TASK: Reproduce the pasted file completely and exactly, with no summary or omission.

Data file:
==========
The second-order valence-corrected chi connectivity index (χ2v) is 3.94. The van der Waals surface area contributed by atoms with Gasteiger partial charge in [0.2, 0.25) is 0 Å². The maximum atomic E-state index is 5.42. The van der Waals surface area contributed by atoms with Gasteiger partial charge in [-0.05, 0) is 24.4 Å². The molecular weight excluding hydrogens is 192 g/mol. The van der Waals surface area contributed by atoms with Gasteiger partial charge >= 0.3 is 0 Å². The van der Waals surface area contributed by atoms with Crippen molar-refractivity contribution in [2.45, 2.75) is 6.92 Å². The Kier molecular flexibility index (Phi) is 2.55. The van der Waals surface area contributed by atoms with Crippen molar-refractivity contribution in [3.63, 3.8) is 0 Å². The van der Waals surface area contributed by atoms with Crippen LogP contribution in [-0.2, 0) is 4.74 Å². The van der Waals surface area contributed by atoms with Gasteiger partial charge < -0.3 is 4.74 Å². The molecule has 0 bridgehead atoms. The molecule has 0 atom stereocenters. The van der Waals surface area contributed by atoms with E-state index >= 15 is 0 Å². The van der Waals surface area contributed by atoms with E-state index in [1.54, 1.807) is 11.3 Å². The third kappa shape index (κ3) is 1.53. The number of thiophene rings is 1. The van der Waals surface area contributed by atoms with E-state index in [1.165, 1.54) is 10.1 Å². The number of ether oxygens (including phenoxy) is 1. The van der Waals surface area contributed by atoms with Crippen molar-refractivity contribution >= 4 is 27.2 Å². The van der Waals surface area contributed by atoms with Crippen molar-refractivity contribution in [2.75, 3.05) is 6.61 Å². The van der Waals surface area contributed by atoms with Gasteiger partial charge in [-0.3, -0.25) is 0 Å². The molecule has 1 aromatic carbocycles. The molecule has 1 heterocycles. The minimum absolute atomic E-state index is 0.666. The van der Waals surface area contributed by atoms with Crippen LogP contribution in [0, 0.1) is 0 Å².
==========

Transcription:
The second-order valence-corrected chi connectivity index (χ2v) is 3.94. The van der Waals surface area contributed by atoms with Gasteiger partial charge in [0.2, 0.25) is 0 Å². The maximum atomic E-state index is 5.42. The van der Waals surface area contributed by atoms with Gasteiger partial charge in [-0.05, 0) is 24.4 Å². The molecular weight excluding hydrogens is 192 g/mol. The van der Waals surface area contributed by atoms with Gasteiger partial charge >= 0.3 is 0 Å². The van der Waals surface area contributed by atoms with Crippen molar-refractivity contribution in [2.45, 2.75) is 6.92 Å². The Kier molecular flexibility index (Phi) is 2.55. The van der Waals surface area contributed by atoms with Crippen molar-refractivity contribution in [3.63, 3.8) is 0 Å². The van der Waals surface area contributed by atoms with Crippen LogP contribution in [-0.2, 0) is 4.74 Å². The van der Waals surface area contributed by atoms with Gasteiger partial charge < -0.3 is 4.74 Å². The molecule has 0 bridgehead atoms. The molecule has 0 atom stereocenters. The van der Waals surface area contributed by atoms with E-state index >= 15 is 0 Å². The van der Waals surface area contributed by atoms with E-state index in [1.54, 1.807) is 11.3 Å². The third kappa shape index (κ3) is 1.53. The number of thiophene rings is 1. The van der Waals surface area contributed by atoms with E-state index in [1.165, 1.54) is 10.1 Å². The number of ether oxygens (including phenoxy) is 1. The van der Waals surface area contributed by atoms with Crippen molar-refractivity contribution >= 4 is 27.2 Å². The van der Waals surface area contributed by atoms with Crippen molar-refractivity contribution in [2.75, 3.05) is 6.61 Å². The van der Waals surface area contributed by atoms with Gasteiger partial charge in [-0.3, -0.25) is 0 Å². The molecule has 1 aromatic carbocycles. The molecule has 1 heterocycles. The minimum absolute atomic E-state index is 0.666. The van der Waals surface area contributed by atoms with Crippen LogP contribution in [0, 0.1) is 0 Å².